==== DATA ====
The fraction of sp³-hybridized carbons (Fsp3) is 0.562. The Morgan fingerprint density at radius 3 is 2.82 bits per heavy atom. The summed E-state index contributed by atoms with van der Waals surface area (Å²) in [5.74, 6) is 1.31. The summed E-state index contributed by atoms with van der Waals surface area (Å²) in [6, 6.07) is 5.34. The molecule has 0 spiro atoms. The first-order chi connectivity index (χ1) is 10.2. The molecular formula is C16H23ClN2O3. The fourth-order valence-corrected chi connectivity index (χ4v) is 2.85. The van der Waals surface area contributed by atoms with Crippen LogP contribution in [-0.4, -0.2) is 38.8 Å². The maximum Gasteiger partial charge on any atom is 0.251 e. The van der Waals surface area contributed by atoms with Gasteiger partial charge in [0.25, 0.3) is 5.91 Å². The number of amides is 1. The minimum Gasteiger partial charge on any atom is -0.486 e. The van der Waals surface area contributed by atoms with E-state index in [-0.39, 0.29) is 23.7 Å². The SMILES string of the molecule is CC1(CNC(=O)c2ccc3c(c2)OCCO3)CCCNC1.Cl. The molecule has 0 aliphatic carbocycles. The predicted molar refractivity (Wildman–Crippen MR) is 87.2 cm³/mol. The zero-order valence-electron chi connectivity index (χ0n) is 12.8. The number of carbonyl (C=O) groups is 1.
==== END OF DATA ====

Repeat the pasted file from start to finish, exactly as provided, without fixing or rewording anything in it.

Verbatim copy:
The fraction of sp³-hybridized carbons (Fsp3) is 0.562. The Morgan fingerprint density at radius 3 is 2.82 bits per heavy atom. The summed E-state index contributed by atoms with van der Waals surface area (Å²) in [5.74, 6) is 1.31. The summed E-state index contributed by atoms with van der Waals surface area (Å²) in [6, 6.07) is 5.34. The molecule has 0 spiro atoms. The first-order chi connectivity index (χ1) is 10.2. The molecular formula is C16H23ClN2O3. The fourth-order valence-corrected chi connectivity index (χ4v) is 2.85. The van der Waals surface area contributed by atoms with Crippen LogP contribution in [-0.4, -0.2) is 38.8 Å². The maximum Gasteiger partial charge on any atom is 0.251 e. The van der Waals surface area contributed by atoms with Gasteiger partial charge in [0.25, 0.3) is 5.91 Å². The number of amides is 1. The minimum Gasteiger partial charge on any atom is -0.486 e. The van der Waals surface area contributed by atoms with E-state index in [-0.39, 0.29) is 23.7 Å². The SMILES string of the molecule is CC1(CNC(=O)c2ccc3c(c2)OCCO3)CCCNC1.Cl. The molecule has 0 aliphatic carbocycles. The predicted molar refractivity (Wildman–Crippen MR) is 87.2 cm³/mol. The zero-order valence-electron chi connectivity index (χ0n) is 12.8. The number of carbonyl (C=O) groups is 1.